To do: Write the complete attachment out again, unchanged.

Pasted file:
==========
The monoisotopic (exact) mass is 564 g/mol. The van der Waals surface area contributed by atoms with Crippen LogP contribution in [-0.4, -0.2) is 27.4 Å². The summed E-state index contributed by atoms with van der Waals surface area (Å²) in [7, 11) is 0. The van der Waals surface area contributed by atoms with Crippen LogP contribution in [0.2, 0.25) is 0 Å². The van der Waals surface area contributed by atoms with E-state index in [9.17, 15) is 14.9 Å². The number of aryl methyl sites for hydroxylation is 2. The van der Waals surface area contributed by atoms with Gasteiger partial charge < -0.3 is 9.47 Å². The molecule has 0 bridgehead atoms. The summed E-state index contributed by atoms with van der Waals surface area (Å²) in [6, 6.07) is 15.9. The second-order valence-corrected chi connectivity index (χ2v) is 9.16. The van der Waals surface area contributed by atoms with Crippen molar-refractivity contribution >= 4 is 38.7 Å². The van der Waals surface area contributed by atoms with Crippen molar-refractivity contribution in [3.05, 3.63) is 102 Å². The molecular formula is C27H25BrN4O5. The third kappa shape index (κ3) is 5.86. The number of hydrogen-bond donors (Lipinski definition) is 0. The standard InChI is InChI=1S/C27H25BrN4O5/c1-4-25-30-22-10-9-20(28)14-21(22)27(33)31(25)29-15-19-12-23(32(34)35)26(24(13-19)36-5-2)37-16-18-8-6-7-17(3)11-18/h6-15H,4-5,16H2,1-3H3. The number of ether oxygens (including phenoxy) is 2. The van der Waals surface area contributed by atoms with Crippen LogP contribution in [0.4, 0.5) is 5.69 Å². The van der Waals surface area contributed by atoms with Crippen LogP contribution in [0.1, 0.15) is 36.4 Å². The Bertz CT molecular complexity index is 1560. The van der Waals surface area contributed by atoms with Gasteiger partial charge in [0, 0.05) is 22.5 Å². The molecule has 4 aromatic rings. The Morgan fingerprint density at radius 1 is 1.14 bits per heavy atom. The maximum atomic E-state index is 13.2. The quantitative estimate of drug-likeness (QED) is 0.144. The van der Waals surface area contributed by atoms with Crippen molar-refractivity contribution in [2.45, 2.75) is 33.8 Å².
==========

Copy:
The monoisotopic (exact) mass is 564 g/mol. The van der Waals surface area contributed by atoms with Crippen LogP contribution in [-0.4, -0.2) is 27.4 Å². The summed E-state index contributed by atoms with van der Waals surface area (Å²) in [7, 11) is 0. The van der Waals surface area contributed by atoms with Crippen LogP contribution in [0.2, 0.25) is 0 Å². The van der Waals surface area contributed by atoms with E-state index in [9.17, 15) is 14.9 Å². The number of aryl methyl sites for hydroxylation is 2. The van der Waals surface area contributed by atoms with Gasteiger partial charge < -0.3 is 9.47 Å². The molecule has 0 bridgehead atoms. The summed E-state index contributed by atoms with van der Waals surface area (Å²) in [6, 6.07) is 15.9. The second-order valence-corrected chi connectivity index (χ2v) is 9.16. The van der Waals surface area contributed by atoms with Crippen molar-refractivity contribution >= 4 is 38.7 Å². The van der Waals surface area contributed by atoms with Crippen molar-refractivity contribution in [3.05, 3.63) is 102 Å². The molecular formula is C27H25BrN4O5. The third kappa shape index (κ3) is 5.86. The number of hydrogen-bond donors (Lipinski definition) is 0. The standard InChI is InChI=1S/C27H25BrN4O5/c1-4-25-30-22-10-9-20(28)14-21(22)27(33)31(25)29-15-19-12-23(32(34)35)26(24(13-19)36-5-2)37-16-18-8-6-7-17(3)11-18/h6-15H,4-5,16H2,1-3H3. The number of ether oxygens (including phenoxy) is 2. The van der Waals surface area contributed by atoms with Crippen LogP contribution in [0.4, 0.5) is 5.69 Å². The van der Waals surface area contributed by atoms with Crippen LogP contribution in [0.1, 0.15) is 36.4 Å². The Bertz CT molecular complexity index is 1560. The van der Waals surface area contributed by atoms with Gasteiger partial charge in [0, 0.05) is 22.5 Å². The molecule has 4 aromatic rings. The Morgan fingerprint density at radius 1 is 1.14 bits per heavy atom. The maximum atomic E-state index is 13.2. The quantitative estimate of drug-likeness (QED) is 0.144. The van der Waals surface area contributed by atoms with Crippen molar-refractivity contribution in [2.45, 2.75) is 33.8 Å².